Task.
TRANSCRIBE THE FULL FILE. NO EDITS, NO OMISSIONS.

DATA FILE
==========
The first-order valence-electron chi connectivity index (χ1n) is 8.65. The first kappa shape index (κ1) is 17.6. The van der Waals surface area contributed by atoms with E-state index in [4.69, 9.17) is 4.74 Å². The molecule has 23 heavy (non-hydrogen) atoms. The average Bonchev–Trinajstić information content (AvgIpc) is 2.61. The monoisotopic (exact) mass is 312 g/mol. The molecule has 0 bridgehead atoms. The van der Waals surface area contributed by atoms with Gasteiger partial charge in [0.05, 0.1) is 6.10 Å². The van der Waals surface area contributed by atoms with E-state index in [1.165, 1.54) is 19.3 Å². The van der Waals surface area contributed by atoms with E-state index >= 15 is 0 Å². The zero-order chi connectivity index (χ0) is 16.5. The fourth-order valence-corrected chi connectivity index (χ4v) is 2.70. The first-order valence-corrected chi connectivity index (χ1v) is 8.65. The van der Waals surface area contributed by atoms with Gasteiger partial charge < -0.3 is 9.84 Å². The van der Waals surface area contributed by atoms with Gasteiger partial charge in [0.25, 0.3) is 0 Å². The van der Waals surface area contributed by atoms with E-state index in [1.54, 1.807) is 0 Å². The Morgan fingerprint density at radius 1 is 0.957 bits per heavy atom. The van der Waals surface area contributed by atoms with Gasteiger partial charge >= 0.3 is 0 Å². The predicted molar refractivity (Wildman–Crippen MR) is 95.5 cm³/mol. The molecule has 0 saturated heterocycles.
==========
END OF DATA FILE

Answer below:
The first-order valence-electron chi connectivity index (χ1n) is 8.65. The first kappa shape index (κ1) is 17.6. The van der Waals surface area contributed by atoms with E-state index in [4.69, 9.17) is 4.74 Å². The molecule has 23 heavy (non-hydrogen) atoms. The average Bonchev–Trinajstić information content (AvgIpc) is 2.61. The monoisotopic (exact) mass is 312 g/mol. The molecule has 0 bridgehead atoms. The van der Waals surface area contributed by atoms with Gasteiger partial charge in [0.05, 0.1) is 6.10 Å². The van der Waals surface area contributed by atoms with E-state index in [1.165, 1.54) is 19.3 Å². The van der Waals surface area contributed by atoms with E-state index >= 15 is 0 Å². The zero-order chi connectivity index (χ0) is 16.5. The fourth-order valence-corrected chi connectivity index (χ4v) is 2.70. The first-order valence-corrected chi connectivity index (χ1v) is 8.65. The van der Waals surface area contributed by atoms with Gasteiger partial charge < -0.3 is 9.84 Å². The van der Waals surface area contributed by atoms with Gasteiger partial charge in [0.25, 0.3) is 0 Å². The van der Waals surface area contributed by atoms with E-state index in [1.54, 1.807) is 0 Å². The Morgan fingerprint density at radius 1 is 0.957 bits per heavy atom. The van der Waals surface area contributed by atoms with Gasteiger partial charge >= 0.3 is 0 Å². The predicted molar refractivity (Wildman–Crippen MR) is 95.5 cm³/mol. The molecule has 0 saturated heterocycles.